What a Ham! Or I'm on a Roll.
After seeing the lovely large ham in the Marcy Tilton's sewing studio in the Craftsy course The Ultimate T-shirt, I have been obsessed with them. I kept visiting the maker of the hams website (Stitch Nerd), and admiring all the pretty things. I just couldn't justify spending the money on one. This is not to say that Stitch Nerd's products aren't worth the price. They absolutely are, just not to me.
So what is an obsessed woman to do? Make one of course. I found a few websites about making your own pressing equipment, and I was off. The only thing that I didn't have on hand was sawdust. While grocery shopping I stopped by the pet aisle to get some new toys for my canine children, and lo and behold, there it was. A bag of sawdust. Perfect.
I really like the shape of the Stitch Nerd's hams, and my intention was to make one as similar in shape as I could (spoiler alert-didn't happen). So I started playing with shapes on paper, keeping in mind I wanted this sucker to be BIG. As Shams from Communing with Fabric said, "I have never found myself thinking, gee, I wish my ham were smaller." Size does matter.
I used leftover fabric from lining my Minoru Jacket, it is a Alexander Henry fabric, Home Sewing is Easy, available online here. I think it is THE perfect fabric for a pressing ham, don't you? On the reverse side I used gray 100% wool fabric, which fortunately matched well with the cotton fabric. I say fortunately, because it is the only fabric I have that I am certain is 100% wool. I used two layers of fabric for each side, the interior layer is white cotton canvas, I'm not sure a double thickness is necessary, but I want the ham to last a long time.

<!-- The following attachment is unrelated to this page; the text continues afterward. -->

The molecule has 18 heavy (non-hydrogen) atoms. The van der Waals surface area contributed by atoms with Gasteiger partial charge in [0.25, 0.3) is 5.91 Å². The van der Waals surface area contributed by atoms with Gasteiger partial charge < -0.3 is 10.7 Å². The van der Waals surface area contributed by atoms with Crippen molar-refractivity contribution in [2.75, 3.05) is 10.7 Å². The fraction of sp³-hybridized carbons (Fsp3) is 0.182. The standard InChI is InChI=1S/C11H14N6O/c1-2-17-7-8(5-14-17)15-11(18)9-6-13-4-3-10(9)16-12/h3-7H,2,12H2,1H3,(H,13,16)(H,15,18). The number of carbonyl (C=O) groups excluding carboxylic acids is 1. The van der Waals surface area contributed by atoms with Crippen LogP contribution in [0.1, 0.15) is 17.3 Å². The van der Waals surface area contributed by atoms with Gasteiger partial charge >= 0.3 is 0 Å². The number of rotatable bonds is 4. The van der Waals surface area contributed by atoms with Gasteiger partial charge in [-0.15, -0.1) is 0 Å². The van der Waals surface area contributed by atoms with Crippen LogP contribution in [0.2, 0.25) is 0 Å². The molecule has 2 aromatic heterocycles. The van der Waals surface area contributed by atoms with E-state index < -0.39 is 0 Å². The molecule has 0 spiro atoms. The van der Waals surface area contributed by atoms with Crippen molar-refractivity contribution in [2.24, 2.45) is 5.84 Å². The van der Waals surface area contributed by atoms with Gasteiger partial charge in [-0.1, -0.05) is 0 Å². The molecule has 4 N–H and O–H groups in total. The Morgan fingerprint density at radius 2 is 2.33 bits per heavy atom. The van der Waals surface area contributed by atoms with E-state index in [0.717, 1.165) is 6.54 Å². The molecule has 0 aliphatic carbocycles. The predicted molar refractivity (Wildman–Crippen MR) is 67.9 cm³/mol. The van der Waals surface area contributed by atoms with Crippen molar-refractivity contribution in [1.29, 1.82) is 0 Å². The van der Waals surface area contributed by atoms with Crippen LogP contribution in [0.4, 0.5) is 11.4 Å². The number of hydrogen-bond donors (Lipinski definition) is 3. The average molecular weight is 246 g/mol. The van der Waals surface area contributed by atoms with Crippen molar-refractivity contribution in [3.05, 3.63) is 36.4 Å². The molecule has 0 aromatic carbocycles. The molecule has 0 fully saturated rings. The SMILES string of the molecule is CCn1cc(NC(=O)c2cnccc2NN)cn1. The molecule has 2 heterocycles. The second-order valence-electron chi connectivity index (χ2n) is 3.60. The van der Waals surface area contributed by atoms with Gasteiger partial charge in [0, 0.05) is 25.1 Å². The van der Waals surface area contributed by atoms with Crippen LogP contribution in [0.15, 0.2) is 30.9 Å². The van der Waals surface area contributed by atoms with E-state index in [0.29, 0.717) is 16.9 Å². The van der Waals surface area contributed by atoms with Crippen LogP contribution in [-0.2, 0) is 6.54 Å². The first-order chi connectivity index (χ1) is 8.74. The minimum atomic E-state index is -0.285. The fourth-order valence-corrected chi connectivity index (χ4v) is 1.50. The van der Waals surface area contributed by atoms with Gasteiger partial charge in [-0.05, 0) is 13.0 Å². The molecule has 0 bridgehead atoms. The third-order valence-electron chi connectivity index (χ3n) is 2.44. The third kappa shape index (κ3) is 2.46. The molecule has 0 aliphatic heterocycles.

|Looks more like the shape of a really large Easter egg, doesn't it?|
I was so pleased with the ham, that I decided to make a seam roll as well. The seam roll was considerably easier to stuff and compress than the ham was, and therefore quite a bit quicker.
A couple of hints if you decide to make one for yourself.
If you don't have a canning funnel, buy one.
Leave the hole for stuffing big enough for the canning funnel to fit.
Have a couple of buckets on hand, one to hold the sawdust and one to hold the ham while you are stuffing it with sawdust.
Get used to the fact that you WILL get sawdust on your floor. It just can't be helped.
Here are the finished items. I put the coffee cup there for size comparison.
The seam roll is 4 inches wide and 22 inches long, which I think may be too long, if it is, I will undo the stitching and make it smaller. The ham is 12 inches high, 8 inches wide and 24 inches around.
I am really pleased with both of these, I think they turned out really well, and I smile every time I use them.What do you think? Will you ever make your own ham or seam roll?
Here are links to the websites I referred to when making these.